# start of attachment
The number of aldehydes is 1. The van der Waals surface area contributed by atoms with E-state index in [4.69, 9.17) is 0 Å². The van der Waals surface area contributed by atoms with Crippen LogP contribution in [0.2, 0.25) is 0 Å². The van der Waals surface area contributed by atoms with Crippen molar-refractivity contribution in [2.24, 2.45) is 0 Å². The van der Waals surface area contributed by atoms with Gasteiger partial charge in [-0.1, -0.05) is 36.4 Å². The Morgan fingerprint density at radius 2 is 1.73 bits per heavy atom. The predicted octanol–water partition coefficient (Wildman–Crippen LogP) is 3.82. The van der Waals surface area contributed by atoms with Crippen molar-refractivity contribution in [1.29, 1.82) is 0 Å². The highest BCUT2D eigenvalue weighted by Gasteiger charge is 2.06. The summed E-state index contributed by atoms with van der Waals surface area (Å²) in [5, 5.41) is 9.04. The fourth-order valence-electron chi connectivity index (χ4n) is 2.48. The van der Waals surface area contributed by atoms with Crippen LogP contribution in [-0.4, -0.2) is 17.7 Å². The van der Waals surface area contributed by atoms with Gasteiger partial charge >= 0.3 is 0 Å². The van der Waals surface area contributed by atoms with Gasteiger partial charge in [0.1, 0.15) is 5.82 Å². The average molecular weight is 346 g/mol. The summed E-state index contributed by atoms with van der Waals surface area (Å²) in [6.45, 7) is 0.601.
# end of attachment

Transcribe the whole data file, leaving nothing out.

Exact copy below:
The number of aldehydes is 1. The van der Waals surface area contributed by atoms with E-state index in [4.69, 9.17) is 0 Å². The van der Waals surface area contributed by atoms with Crippen LogP contribution in [0.2, 0.25) is 0 Å². The van der Waals surface area contributed by atoms with Crippen molar-refractivity contribution in [2.24, 2.45) is 0 Å². The van der Waals surface area contributed by atoms with Gasteiger partial charge in [-0.1, -0.05) is 36.4 Å². The Morgan fingerprint density at radius 2 is 1.73 bits per heavy atom. The predicted octanol–water partition coefficient (Wildman–Crippen LogP) is 3.82. The van der Waals surface area contributed by atoms with Crippen molar-refractivity contribution in [1.29, 1.82) is 0 Å². The highest BCUT2D eigenvalue weighted by Gasteiger charge is 2.06. The summed E-state index contributed by atoms with van der Waals surface area (Å²) in [5, 5.41) is 9.04. The fourth-order valence-electron chi connectivity index (χ4n) is 2.48. The van der Waals surface area contributed by atoms with Crippen LogP contribution in [-0.4, -0.2) is 17.7 Å². The van der Waals surface area contributed by atoms with Gasteiger partial charge >= 0.3 is 0 Å². The van der Waals surface area contributed by atoms with Gasteiger partial charge in [0.1, 0.15) is 5.82 Å². The average molecular weight is 346 g/mol. The summed E-state index contributed by atoms with van der Waals surface area (Å²) in [6.45, 7) is 0.601.